Is this the unacceptable face of animal conservation?

  Forum Editor 10:01 26 Aug 2013

a pregnant Panda gets front page coverage because Pandas are cute and cuddly, yet other species which are teetering on the brink of extinction are largely ignored by the media.

When did you last hear about a pregnant Baiji dolphin, currently one of the world's most endangered species, with only 20 animals left alive?

What about the Brown Spider monkeys of Colombia and Venezuela? Only 60 of them survive.

Then there's the Siamese crocodile - 70 of them are hanging on.

The list goes on, and it's a long one; even some of the cuddliest animals are in serious trouble - it's estimated that there could be as few as 50,000 Koalas left in Australia. As with most endangered land animals, their decline is primarily due to loss of habitat.

But never mind about all that, let's get back to monitoring the progress of Tian Tian's pregnancy.

  Chronos the 2nd 10:30 26 Aug 2013

Is this the unacceptable face of animal conservation?

Undoubtedly, but we are where we are.

As the human population expands with it's obvious impact on the environment then unfortunately extinctions are a fact of life. The fact that a pregnant panda ids getting publicity from the media, is this the same media you have, on several occasions pointed out' are in the business of selling papers?

The pregnant panda is here in Edinburgh and of course it is going to get publicity. The Kolas, spider monkeys and dolphins are not UK based so will not get the media attention you feel they deserve. But that's reality.

  johndrew 10:39 26 Aug 2013

I would ask whether the effort put into conserving species is really valid given that for millions of years species have developed and then declined to extinction naturally.

The route to extinction can be from many causes; not least perhaps man. But what proportion can man save? With limited knowledge of how a species developed and its needs for continued existence should we try to save everything that is in decline?

It would seem to me that man conserves only that which appeals or is in the forefront of publicity and ignores many others. Where man is truly guilty of driving extinction, such as the Rhino, is where the effort to conserve should be made and this in the form of prevention rather than attempting a cure which is likely to fail naturally in time anyway. Conservation by creating unnatural environments is little better than having stuffed carcasses in museums in my opinion.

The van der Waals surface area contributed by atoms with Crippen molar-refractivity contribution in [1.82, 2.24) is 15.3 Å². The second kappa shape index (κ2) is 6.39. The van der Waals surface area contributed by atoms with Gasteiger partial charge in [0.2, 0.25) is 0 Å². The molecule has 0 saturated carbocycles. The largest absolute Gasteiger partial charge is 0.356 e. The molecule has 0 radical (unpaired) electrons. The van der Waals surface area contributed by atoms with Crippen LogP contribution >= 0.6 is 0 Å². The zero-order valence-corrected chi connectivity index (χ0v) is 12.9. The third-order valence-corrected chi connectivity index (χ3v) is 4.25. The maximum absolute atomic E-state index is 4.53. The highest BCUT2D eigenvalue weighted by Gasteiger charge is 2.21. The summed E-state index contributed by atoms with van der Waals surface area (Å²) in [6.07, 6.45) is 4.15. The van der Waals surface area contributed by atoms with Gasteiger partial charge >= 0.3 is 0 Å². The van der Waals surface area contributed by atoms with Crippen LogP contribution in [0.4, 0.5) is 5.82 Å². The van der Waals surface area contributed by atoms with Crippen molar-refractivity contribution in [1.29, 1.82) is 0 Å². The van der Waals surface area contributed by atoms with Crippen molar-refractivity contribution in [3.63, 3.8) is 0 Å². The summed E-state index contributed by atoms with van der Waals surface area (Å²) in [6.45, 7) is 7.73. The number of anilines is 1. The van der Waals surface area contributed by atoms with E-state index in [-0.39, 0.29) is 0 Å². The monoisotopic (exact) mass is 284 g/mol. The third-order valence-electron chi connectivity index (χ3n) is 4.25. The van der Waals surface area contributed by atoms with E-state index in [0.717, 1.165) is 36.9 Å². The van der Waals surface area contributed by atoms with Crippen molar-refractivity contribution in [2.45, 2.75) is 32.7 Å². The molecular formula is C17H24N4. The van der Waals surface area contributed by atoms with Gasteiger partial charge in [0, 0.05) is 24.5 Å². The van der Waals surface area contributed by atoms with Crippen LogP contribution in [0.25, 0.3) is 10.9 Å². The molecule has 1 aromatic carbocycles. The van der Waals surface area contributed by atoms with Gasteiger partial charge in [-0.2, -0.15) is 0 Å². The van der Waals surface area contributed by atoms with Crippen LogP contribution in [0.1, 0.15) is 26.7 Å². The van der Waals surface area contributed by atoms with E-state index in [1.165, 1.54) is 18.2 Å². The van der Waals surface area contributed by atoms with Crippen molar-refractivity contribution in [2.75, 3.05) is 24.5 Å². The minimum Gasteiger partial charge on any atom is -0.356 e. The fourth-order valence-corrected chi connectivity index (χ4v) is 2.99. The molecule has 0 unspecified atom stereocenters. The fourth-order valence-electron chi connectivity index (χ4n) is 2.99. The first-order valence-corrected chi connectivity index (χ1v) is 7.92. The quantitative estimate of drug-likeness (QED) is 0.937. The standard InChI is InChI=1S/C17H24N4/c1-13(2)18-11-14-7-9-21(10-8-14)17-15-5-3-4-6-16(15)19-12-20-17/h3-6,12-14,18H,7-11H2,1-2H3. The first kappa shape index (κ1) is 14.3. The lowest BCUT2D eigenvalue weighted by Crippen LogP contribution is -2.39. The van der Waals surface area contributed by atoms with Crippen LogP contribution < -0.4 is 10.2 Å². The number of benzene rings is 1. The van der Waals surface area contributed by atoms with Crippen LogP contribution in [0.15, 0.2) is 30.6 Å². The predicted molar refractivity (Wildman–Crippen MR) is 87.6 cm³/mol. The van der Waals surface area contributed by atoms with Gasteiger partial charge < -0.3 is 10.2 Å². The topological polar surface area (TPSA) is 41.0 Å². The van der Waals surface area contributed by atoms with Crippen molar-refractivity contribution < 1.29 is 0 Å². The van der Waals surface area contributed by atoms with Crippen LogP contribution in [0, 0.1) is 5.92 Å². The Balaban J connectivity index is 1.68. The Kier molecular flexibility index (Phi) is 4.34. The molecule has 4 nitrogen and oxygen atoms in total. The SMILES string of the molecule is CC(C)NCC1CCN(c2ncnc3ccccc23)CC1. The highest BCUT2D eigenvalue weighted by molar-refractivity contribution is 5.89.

It may be sad that some things we would rather retain as constant will change with time, but that is the way of life within nature. If not, would man have developed from the creature of origin?

  BT 10:47 26 Aug 2013

Did you see the item on Scottish wildcats last week. Seems there's only about 50 pure breeds left in the wild. There are quite a lot of crossbreeds with domestic cats.

  Mr Mistoffelees 11:05 26 Aug 2013

"Is this the unacceptable face of animal conservation?"

I think it is the unacceptable face of media priorities and what the great unwashed want to see cooped-up in zoo cages.

  namtas 11:39 26 Aug 2013

The Panda story sells news,and that is the media business. It is a simple business process.

  spuds 14:41 26 Aug 2013

Please don't get me started on the subject of animal conservation, or supposed animal welfare for that, because you are sure to light the blue torch paper.

I have witnessed many incidents in my life to realise, that some of those professing to safeguard, protect and preserve animals, can sometimes become the world and the animal's worst offender's. And that is why I would never give direct to any of the top animal welfare concerns, who seem to run more of a commercial business, which is well away from its original founding's and concepts.

Perhaps more nearer to home is the decrease in the newt population, and how they are now a protected species, like many of the UK's countryside and possibly town 'wildlife'. There have even been building delays, and expensive 'animal paths' in some areas, yet when it allows, how many of the laws, rules and regulations are being broken, and that's by some who should know all the facts and should abide by them, yet don't.

I raised a recent issue with my local council about an issue of animal and wildlife care. Did they want to know, certainly not the person that I was trying to communicate with. I doubt whether the actually knew the law on the subject, yet should have done, especially on the high position they held. Perhaps I should have gone direct to the media, then someone might have shown some interest?.

I did say, Don't get me started!.

  spuds 14:53 26 Aug 2013

Perhaps I should have expanded on the reason why I mentioned newts, which are supposedly a protected species.

When you see workmen filling in a pond that is known for it's newt population, then informing the workmen so of this. Then being told in an unfriendly manner that they were following instructions, nothing to do with them. Then were do you go from there?.

In this particular incident, it wasn't some 'cowboy' type workers being told by their boss (perhaps in fear of dismissal), but actually council worker's?.

  spuds 14:55 26 Aug 2013

Apologies for the delay between my two above postings, appears that the website is having 'waiting for' and 'server overload' delays?.

  morddwyd 18:58 26 Aug 2013

I'm afraid endangered animal species are the same as politicians - without a decent media image they don't get a look in.

  rdave13 19:05 26 Aug 2013

Apparently not all 'animals' are cute, Weather.

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